In the report, Bailey Davis, a Hattiesburg, MS native and former Saintsation, claimed she was fired as a cheerleader for breaking rules players are not held accountable to.
The New York Times article states:
The complaint, which asserts that the rules in New Orleans reflect outdated views of women, follows a number of gender-related struggles in the N.F.L. over domestic violence and sexual harassment among players and league employees.
According to the article, the Saints’ handbook for cheerleaders, as well as internal emails and text messages reviewed by The New York Times and interviews with Davis, said that the Saints have an anti-fraternization policy that requires cheerleaders to avoid contact with players, in person or online, even though players are not penalized for pursuing such engagement with cheerleaders.
The handbook outlines that cheerleaders are required to block players from following them on social media, and cannot post photos of themselves in their Saints gear.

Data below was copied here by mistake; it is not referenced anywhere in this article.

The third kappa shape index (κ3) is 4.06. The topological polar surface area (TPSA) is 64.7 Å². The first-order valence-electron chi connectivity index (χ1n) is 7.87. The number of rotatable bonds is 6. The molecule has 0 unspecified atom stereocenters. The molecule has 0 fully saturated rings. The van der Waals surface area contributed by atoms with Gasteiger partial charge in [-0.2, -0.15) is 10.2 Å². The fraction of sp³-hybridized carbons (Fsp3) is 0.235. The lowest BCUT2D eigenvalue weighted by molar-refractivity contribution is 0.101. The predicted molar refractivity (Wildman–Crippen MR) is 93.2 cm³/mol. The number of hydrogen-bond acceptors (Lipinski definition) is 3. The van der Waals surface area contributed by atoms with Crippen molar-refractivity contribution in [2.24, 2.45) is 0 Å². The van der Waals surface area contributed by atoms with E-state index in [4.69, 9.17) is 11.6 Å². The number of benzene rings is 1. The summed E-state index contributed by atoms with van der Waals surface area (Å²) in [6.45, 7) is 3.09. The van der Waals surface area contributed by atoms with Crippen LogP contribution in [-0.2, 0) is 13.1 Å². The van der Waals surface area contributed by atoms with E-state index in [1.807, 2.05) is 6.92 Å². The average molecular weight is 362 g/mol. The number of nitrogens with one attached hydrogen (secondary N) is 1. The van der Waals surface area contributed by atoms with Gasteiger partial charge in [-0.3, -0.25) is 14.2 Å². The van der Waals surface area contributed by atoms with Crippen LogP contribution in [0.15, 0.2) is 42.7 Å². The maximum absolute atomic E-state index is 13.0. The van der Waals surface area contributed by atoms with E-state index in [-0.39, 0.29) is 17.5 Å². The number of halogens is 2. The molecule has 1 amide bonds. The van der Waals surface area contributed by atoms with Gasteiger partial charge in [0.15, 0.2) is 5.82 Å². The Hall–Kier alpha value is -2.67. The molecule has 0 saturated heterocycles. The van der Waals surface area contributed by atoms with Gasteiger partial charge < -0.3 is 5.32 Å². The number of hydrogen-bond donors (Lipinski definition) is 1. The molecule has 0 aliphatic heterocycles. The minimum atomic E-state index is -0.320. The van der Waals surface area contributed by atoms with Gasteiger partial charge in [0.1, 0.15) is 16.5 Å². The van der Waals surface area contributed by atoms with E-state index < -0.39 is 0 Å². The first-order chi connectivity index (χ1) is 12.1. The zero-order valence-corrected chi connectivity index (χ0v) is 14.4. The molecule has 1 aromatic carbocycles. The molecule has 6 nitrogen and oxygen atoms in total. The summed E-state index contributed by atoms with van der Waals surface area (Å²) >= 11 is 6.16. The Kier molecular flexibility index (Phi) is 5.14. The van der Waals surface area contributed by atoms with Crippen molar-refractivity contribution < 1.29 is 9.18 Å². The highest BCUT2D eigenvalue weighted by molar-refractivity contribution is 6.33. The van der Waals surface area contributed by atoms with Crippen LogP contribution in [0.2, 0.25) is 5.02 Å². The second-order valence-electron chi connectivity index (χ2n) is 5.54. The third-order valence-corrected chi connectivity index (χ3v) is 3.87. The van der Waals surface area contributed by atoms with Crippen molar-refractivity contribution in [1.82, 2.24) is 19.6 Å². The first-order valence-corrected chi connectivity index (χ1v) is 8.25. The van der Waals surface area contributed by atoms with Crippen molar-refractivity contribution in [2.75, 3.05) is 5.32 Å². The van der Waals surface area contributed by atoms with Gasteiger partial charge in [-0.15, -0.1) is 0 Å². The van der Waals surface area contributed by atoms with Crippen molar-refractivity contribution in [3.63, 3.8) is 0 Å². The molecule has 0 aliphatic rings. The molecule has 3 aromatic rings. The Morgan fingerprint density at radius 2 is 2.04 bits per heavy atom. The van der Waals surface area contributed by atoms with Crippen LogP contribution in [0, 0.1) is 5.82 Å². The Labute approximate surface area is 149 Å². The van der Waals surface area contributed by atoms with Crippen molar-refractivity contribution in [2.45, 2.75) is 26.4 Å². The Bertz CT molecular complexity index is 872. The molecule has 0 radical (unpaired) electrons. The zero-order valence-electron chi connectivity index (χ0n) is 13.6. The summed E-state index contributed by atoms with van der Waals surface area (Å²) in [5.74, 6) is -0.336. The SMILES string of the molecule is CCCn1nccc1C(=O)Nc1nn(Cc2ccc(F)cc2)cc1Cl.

The report also states that the handbook requires cheerleaders to not dine in the same restaurant as players, or speak to them in any detail.
According to the handbook, if a cheerleader enters a restaurant where a player is eating, she must leave. The handbook also says if a cheerleader is in a restaurant and a player arrives after her, she still must leave.
The players are not required to adhere to the same policy, according to the report.
Davis said in the complaint that she was fired for posting a picture of herself wearing a "one-piece outfit" on Instagram.
She said in the report that the Saints officials accused her of breaking rules that prohibit cheerleaders from appearing nude, seminude or in lingerie.
Davis said in the complaint that the restrictions for cheerleaders "go too far," and that the Saints’ enforcement of them was "overly aggressive."